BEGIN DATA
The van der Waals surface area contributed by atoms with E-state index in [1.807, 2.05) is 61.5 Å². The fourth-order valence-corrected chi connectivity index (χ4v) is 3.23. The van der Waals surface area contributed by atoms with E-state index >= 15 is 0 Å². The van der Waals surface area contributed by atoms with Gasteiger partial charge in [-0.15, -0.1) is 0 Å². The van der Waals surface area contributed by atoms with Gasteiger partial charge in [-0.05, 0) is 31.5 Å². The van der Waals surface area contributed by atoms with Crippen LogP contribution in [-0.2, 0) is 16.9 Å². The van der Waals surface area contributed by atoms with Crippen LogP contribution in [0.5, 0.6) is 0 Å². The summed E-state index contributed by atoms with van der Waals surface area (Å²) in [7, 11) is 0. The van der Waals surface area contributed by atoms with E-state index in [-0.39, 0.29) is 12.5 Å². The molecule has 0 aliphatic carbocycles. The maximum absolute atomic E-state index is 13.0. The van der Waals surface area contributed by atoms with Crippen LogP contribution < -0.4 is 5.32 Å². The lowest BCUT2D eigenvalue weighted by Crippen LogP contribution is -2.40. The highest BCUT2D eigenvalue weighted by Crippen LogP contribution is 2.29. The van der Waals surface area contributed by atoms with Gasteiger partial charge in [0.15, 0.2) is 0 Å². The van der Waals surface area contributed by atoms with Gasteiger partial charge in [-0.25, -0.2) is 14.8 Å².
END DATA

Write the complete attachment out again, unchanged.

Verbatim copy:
The van der Waals surface area contributed by atoms with E-state index in [1.807, 2.05) is 61.5 Å². The fourth-order valence-corrected chi connectivity index (χ4v) is 3.23. The van der Waals surface area contributed by atoms with E-state index >= 15 is 0 Å². The van der Waals surface area contributed by atoms with Gasteiger partial charge in [-0.15, -0.1) is 0 Å². The van der Waals surface area contributed by atoms with Gasteiger partial charge in [-0.05, 0) is 31.5 Å². The van der Waals surface area contributed by atoms with Crippen LogP contribution in [-0.2, 0) is 16.9 Å². The van der Waals surface area contributed by atoms with Crippen LogP contribution in [0.5, 0.6) is 0 Å². The summed E-state index contributed by atoms with van der Waals surface area (Å²) in [7, 11) is 0. The van der Waals surface area contributed by atoms with E-state index in [-0.39, 0.29) is 12.5 Å². The molecule has 0 aliphatic carbocycles. The maximum absolute atomic E-state index is 13.0. The van der Waals surface area contributed by atoms with Crippen LogP contribution < -0.4 is 5.32 Å². The lowest BCUT2D eigenvalue weighted by Crippen LogP contribution is -2.40. The highest BCUT2D eigenvalue weighted by Crippen LogP contribution is 2.29. The van der Waals surface area contributed by atoms with Gasteiger partial charge in [0.15, 0.2) is 0 Å². The van der Waals surface area contributed by atoms with Gasteiger partial charge in [-0.25, -0.2) is 14.8 Å².